U.S. Consumer Sentiment Unexpectedly Rises Amid Relief Payments
U.S. consumer sentiment posted a surprise increase in early May amid widespread virus-relief payments and discounts for big-ticket items, though pessimism deepened about the longer-term outlook for incomes and the economy.
The University of Michigan’s preliminary sentiment index rose 1.9 points from an eight-year low to 73.7, according to data Friday. That compared with the median estimate for a decline to 68 in a Bloomberg survey of economists.
The measure of current conditions rose 8.7 points to 83, while the expectations index fell 2.4 points to 67.7, the lowest level since 2013.
“Confidence inched upward in early May as the CARES relief checks improved consumers’ finances and widespread price discounting boosted their buying attitudes,” Richard Curtin, director of the survey, said in a statement. “Despite these gains, personal financial prospects for the year ahead continued to weaken.”
A separatereport Friday showed retail sales plunged in April by the most on record.
The Michigan report said the improvement in buying conditions for durable goods reflected deep discounts, especially on autos, as well as low interest rates. That helped offset concerns about job and income prospects.
A measure of sentiment on respondents’ current financial situations improved from the prior month due to income gains. But personal financial prospects for the year ahead were the lowest in almost six years.
Although some items are being heavily discounted, prices have been rising for everyday essentials such as food. The Michigan report showed inflation expectations for the year ahead jumped to 3%, the highest since 2018.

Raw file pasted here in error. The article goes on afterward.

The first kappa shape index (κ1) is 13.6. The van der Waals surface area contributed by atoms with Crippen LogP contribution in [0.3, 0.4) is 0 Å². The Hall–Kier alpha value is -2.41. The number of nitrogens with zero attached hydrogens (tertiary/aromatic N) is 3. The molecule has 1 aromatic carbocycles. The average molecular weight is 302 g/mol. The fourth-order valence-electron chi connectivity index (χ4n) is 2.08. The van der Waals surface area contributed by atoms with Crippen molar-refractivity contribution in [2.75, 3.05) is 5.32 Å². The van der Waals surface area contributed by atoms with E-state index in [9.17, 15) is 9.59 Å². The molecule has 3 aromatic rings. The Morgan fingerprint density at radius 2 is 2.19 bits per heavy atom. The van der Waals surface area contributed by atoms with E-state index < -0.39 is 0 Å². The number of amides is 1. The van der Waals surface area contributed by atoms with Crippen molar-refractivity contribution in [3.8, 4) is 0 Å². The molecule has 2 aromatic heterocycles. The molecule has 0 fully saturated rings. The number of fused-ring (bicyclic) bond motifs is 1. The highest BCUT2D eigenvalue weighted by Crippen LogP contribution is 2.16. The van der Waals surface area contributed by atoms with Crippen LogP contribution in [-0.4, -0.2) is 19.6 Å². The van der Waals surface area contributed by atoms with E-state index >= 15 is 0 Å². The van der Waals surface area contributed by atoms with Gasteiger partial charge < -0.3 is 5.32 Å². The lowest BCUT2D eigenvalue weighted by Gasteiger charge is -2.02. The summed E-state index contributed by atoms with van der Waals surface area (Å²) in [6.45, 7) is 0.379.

Asked about their top concerns related to the pandemic, 57% of respondents cited health, down slightly from 61% the prior month, while 17% said finances and 21% said social isolation. That indicates the “growing costs of social isolation and its potential to shift opinions about reopening the economy,” Curtin said.
While a number of states are beginning to let businesses reopen, it’s unclear how much confidence will rise in the near term. Economists expect a significant pick-up in activity in the third quarter, but a return to normal is still nowhere in sight as tens of millions of Americans are now out of work and schools remain closed.
The survey was conducted April 22 to May 13. During that period, the Labor Department reported that more than 20 million people lost their jobs, sending the unemployment rate to its highest since the Great Depression era.
The Michigan report also showed a wide partisan gap in confidence persisting between Democrats and Republicans, though the difference has narrowed since the pandemic started.
— With assistance by Kristy Scheuble
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